Google breaches Dutch privacy laws

Internet giants encounter more trouble with their privacy policy

Dutch privacy watchdogs have concluded that Google's privacy policy is in breach of the Dutch data protection act

According to a Dutch Data Protection Authority (DPA) report, Google does not adequately inform users which personal data it collects and combines, and for what purpose.

"Google spins an invisible Web of our personal data, without our consent. And that is forbidden by law", the chairman of the Dutch Data Protection Authority, Jacob Kohnstamm, said in a statement.

In response, Google said it did give users detailed information about the data it was collecting and what would be done with it.

"Our privacy policy respects European law and allows us to create simpler, more effective services," it said in a statement. "We have engaged fully with the Dutch DPA throughout this process and will continue to do so going forward."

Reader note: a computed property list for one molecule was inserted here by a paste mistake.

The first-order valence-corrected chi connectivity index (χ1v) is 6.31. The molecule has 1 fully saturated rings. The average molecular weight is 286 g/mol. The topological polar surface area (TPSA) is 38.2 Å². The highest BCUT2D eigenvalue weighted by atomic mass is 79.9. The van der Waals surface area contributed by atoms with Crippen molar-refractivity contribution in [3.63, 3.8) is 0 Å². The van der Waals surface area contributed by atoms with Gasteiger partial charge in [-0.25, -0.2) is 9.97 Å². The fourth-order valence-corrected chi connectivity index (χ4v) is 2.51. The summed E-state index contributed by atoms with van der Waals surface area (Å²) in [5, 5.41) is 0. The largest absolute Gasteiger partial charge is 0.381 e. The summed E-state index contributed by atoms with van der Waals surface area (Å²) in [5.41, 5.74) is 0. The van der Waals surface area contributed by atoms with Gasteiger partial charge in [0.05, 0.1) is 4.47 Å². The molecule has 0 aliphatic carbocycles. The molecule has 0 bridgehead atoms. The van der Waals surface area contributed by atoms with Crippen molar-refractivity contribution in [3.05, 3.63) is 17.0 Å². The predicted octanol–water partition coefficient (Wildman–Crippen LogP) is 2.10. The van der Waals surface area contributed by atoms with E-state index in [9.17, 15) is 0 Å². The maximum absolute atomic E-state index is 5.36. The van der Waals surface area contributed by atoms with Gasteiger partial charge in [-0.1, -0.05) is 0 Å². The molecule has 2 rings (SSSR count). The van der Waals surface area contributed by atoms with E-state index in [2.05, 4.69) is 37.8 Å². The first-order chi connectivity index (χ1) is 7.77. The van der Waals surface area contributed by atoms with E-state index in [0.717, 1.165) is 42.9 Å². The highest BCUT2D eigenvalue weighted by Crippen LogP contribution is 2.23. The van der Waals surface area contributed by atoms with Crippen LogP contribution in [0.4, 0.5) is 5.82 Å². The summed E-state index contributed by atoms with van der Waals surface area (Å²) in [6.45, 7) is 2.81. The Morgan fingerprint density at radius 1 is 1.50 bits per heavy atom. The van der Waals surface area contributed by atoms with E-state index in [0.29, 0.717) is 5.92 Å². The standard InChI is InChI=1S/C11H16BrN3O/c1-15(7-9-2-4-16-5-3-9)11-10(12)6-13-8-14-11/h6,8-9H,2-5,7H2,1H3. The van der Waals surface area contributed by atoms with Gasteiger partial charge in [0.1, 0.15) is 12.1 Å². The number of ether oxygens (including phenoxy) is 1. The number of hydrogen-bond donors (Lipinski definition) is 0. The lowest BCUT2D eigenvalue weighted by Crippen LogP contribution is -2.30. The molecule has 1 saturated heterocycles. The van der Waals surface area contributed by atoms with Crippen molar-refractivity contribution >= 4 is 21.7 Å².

Google has been invited by the Dutch DPA to attend a hearing, after which the agency will decide whether it will take enforcement measures.

The updated privacy policy was implemented in 2012 causing privacy advocates outrage. Google consolidated 70 or so privacy policies across its products down to just one. But with this change, Google also switched to one profile for users across all services rather than separate logins for offerings like YouTube, Search, and Blogger.

Other data protection agencies in Europe have also been examining Google's privacy policy, including the Dutch, Spanish, Germans, Italians, and U.K. officials.